Waze, the Israeli-born navigation service that Google acquired for more than $1 billion in 2013, has never been a typical map app. Its maps incorporate data input by users in real time, giving drivers unprecedented control over how they navigate their cities. Now, Waze is taking its approach a step further with Connected Citizens, a program that connects those drivers directly with urban-planning personnel in 30 municipal groups around the world—with some 80 others to follow soon. Launched last fall, Connected Citizens has already had measurable impacts in some of its partner cities:
The U.S. capital is using Waze as part of what it calls Potholepalooza, according to Di-Ann Eisnor, Waze’s head of growth and the person in charge of Connected Citizens. In March, the city encouraged drivers to report potholes via Waze and committed to filling each one within 48 hours. “It’s government meeting the expectations of a mobile world,” Eisnor says.
The city used data from Waze to adjust its distribution of traffic-control personnel on Brazil’s presidential election day last October. More important, Waze is the primary way Rio will inform residents of traffic changes related to preparing for the Olympics, which the city will host next year.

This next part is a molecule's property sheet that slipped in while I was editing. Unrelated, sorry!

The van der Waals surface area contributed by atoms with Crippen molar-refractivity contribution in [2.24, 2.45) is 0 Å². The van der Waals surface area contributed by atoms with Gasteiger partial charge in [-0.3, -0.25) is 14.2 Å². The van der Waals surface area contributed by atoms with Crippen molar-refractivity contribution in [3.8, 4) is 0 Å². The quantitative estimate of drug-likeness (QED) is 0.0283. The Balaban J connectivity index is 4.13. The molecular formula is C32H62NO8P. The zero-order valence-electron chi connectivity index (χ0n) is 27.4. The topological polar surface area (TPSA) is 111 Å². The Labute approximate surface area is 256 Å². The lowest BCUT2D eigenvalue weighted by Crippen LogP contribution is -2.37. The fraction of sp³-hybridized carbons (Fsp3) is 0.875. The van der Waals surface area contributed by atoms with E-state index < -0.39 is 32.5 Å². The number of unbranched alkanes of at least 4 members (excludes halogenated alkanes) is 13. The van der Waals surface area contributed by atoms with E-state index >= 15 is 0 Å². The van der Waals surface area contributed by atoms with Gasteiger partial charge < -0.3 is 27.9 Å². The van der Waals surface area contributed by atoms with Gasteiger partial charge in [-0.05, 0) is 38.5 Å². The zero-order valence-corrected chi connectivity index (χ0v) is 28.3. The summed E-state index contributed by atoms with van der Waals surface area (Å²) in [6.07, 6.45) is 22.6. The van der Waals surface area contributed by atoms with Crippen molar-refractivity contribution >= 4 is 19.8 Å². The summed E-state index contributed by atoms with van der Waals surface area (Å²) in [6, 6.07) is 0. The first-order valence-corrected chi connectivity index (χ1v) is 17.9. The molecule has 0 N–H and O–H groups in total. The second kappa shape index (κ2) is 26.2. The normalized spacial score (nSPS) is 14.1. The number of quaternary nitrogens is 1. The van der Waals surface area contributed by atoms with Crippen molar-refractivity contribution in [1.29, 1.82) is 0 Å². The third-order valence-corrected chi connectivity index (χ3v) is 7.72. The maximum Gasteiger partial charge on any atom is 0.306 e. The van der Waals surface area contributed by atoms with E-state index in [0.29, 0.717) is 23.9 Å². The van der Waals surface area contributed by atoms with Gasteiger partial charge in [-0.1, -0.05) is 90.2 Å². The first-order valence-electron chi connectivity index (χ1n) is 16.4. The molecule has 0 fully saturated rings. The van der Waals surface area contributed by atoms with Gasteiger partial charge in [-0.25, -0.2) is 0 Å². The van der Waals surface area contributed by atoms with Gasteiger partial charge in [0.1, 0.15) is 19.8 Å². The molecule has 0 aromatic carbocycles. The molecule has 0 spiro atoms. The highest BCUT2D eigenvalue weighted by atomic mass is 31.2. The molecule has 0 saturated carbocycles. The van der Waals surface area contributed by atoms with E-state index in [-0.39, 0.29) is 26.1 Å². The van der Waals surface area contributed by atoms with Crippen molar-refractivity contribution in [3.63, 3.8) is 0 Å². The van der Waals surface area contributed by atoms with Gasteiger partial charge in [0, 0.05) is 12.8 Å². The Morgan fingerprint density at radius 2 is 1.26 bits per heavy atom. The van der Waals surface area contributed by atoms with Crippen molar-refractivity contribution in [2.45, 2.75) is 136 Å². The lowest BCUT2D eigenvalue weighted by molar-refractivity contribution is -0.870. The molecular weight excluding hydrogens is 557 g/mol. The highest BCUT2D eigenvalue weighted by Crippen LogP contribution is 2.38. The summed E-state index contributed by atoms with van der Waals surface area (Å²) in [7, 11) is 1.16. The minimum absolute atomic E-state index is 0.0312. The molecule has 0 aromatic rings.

Boston’s notorious drivers create notorious traffic jams, and the city is partnering with Waze to help clear them up. Via Connected Citizens, driver-inputted data will go directly into the city’s traffic-management center, where engineers can adjust the timing and duration of stoplights and other signals to get traffic moving more quickly.
“This was an interesting test for us, since we don’t have a lot of users in Sydney,” Eisnor says. Nevertheless, Waze found in a study last year that 30% of what Sydney users were seeing on the app was new to them. What’s more, 47% of the time, information made it to Waze before it made it to government news sources, despite the low penetration.